The Organization for the Advancement of Structured Information Standards (OASIS) is a global consortium that drives the development, convergence and adoption of e-business and web service standards.
Members of the consortium decide how and what work is undertaken through an open, democratic process.
Technical work is carried out under the following categories: Web Services, e-Commerce, Security, Law & Government, Supply Chain, Computing Management, Application Focus, Document-Centric, XML Processing, Conformance/Interop, and Industry Domains.
OASIS was first formed as SGML Open
in 1993 as a trade association of SGML
tool vendors to cooperatively promote the adoption of SGML through mainly educational activities, though some amount of technical activity was also pursued including an update of the CALS Table Model
specification and specifications for fragment interchange and entity management.
In 1998, with the movement of the high tech industry to XML, SGML Open changed its emphasis from SGML to XML, and changed its name to OASIS Open to be inclusive of XML and any future structured information standards. The focus of the consortium's activities also moved from promoting adoption (as XML was getting lots of attention on its own) to developing technical specifications. In July 2000 a new technical committee process was approved. With the adoption of the process the manner in which technical committees were created, operated, and progressed their work was regularized. At the adoption of the process there were five technical committees; by 2004 there were nearly 70.
During 1999 OASIS was approached by UN/CEFACT, the committee of the United Nations dealing with standards for business, to jointly develop a new set of specifications for electronic business. The joint initiative, called "ebXML" and which first met in November 1999, was chartered for a three year period. At the final meeting under the original charter, in Vienna, UN/CEFACT and OASIS agreed to divide the remaining work between the two organizations and to coordinate the completion of the work through a coordinating committee. In 2004 OASIS submitted its completed ebXML specifications to ISO TC154 where they were approved as ISO 15000.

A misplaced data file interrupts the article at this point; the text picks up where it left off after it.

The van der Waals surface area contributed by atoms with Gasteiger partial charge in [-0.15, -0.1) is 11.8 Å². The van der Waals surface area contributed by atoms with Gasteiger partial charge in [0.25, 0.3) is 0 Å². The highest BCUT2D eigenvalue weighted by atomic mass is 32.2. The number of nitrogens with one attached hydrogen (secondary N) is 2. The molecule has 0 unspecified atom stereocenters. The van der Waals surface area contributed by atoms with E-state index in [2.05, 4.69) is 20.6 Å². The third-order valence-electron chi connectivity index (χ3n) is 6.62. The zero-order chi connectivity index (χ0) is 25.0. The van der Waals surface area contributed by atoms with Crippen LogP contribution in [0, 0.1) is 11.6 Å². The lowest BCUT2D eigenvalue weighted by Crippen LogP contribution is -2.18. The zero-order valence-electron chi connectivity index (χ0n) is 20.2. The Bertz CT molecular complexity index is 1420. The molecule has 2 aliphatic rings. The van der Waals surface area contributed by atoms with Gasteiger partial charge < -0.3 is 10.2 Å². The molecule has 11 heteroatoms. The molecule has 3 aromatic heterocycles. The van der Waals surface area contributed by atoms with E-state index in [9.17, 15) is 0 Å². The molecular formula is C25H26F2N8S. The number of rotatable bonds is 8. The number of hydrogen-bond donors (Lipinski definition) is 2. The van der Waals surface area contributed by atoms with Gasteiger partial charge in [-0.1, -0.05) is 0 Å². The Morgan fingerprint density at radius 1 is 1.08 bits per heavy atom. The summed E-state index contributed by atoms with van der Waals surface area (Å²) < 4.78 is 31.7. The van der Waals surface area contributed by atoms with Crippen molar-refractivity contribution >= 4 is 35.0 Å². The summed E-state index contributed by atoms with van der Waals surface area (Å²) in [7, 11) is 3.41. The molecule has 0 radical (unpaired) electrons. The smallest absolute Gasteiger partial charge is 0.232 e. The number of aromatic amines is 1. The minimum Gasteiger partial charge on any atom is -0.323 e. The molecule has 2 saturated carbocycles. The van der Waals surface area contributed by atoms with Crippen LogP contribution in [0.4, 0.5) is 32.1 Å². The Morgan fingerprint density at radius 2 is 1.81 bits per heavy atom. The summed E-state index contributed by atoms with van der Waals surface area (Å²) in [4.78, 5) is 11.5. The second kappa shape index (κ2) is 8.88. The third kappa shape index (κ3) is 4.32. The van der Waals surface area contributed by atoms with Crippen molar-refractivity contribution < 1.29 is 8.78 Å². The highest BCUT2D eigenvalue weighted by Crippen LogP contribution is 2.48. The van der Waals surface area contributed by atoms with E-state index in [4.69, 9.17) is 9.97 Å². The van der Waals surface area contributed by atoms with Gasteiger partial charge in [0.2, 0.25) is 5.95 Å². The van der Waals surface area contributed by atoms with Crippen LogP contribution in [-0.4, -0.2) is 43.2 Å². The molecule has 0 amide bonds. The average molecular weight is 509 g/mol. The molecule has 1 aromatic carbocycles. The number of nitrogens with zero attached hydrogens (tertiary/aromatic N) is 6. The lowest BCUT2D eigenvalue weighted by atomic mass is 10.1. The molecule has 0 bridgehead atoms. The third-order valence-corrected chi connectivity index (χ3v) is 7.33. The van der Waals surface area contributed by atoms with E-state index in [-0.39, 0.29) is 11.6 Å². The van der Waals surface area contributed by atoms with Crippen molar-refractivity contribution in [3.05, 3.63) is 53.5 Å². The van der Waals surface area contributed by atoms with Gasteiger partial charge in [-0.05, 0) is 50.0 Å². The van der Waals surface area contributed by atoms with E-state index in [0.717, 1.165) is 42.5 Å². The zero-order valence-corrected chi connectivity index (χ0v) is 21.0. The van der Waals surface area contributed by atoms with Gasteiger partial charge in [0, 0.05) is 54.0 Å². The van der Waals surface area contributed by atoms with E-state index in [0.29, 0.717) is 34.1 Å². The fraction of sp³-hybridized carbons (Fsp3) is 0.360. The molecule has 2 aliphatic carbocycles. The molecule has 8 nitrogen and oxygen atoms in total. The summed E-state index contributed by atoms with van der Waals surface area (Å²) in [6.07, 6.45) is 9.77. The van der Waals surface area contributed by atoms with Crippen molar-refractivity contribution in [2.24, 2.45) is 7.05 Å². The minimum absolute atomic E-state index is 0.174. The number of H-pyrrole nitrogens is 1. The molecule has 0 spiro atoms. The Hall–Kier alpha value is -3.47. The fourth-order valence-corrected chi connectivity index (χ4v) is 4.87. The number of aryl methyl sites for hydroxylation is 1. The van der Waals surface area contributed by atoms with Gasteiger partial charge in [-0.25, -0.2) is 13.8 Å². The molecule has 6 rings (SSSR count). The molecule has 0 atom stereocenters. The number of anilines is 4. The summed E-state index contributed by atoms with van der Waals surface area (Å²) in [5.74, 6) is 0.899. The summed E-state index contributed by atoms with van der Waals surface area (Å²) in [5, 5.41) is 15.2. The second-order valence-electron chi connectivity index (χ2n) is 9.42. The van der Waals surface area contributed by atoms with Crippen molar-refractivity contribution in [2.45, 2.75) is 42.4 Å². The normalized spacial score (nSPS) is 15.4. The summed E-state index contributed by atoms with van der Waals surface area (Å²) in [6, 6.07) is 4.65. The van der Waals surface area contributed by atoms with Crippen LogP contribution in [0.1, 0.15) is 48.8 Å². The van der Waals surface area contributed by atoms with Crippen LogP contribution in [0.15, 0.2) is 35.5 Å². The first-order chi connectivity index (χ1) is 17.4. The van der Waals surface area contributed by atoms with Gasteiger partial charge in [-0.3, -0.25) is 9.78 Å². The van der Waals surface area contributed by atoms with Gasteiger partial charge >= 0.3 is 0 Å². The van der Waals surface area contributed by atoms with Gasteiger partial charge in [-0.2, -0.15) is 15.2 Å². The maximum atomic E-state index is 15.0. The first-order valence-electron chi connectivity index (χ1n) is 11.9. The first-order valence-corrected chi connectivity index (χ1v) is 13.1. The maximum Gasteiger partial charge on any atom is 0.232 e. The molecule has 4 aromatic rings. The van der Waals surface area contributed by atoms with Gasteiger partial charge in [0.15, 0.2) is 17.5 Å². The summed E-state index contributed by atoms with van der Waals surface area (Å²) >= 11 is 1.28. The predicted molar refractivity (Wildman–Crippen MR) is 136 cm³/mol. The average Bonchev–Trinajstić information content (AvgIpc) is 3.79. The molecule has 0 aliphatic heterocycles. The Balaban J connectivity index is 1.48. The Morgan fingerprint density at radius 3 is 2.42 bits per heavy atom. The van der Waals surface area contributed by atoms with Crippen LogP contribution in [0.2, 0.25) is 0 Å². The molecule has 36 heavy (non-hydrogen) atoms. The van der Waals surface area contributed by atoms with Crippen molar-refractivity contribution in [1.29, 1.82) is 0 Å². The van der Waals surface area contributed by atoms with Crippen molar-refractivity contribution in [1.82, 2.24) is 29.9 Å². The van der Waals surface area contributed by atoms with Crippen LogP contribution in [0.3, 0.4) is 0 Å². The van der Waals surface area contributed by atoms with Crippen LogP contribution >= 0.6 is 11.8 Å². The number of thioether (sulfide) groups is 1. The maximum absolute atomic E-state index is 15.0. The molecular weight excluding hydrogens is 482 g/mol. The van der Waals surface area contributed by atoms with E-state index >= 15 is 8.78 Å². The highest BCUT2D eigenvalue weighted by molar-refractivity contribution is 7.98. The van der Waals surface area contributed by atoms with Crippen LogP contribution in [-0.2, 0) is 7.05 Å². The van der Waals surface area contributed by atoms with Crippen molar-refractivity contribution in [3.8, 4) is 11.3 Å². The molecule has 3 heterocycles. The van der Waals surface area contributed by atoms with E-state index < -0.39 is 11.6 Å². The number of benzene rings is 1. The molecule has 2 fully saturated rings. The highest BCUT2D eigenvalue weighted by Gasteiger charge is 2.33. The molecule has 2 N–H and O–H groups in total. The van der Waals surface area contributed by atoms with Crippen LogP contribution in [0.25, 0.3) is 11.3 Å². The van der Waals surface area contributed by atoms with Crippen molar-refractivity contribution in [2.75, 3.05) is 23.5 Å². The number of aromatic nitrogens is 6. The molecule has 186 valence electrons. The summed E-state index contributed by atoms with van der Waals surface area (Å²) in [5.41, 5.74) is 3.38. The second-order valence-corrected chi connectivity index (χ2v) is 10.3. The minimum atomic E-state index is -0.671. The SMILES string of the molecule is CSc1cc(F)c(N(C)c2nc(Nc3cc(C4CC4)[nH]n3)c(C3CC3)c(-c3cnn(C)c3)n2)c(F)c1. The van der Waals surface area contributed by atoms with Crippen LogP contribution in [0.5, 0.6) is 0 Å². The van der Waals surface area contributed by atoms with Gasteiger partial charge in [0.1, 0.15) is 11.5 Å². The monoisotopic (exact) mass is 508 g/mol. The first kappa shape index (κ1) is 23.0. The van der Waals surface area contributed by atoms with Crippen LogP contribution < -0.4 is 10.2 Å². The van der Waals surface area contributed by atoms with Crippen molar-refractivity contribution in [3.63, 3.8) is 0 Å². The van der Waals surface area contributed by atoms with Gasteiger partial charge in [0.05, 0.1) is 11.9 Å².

Specific standards under development by OASIS technical committees
- BCM - Business Centric-Methodology, BCM is a comprehensive approach and proven techniques that enable a Service-oriented architecture (SOA) and support enterprise agility and interoperability.
- CAP - Common Alerting Protocol, is an XML-based data format for exchanging public warnings and emergencies between alerting technologies.
- CAM - Content Assembly Mechanism, is a generalized assembly mechanism for using templates of XML business transaction content and the associated rules. CAM templates augment schema syntax and provide implementers with the means to specify interoperable interchange patterns.
- CIQ - Customer Information Quality, is an XML Specifications for defining, representing, interoperating and managing party information (e.g. name, address).
- DocBook (DocBook) is a markup language for technical documentation. It was originally intended for authoring technical documents related to computer hardware and software but it can be used for any other sort of documentation.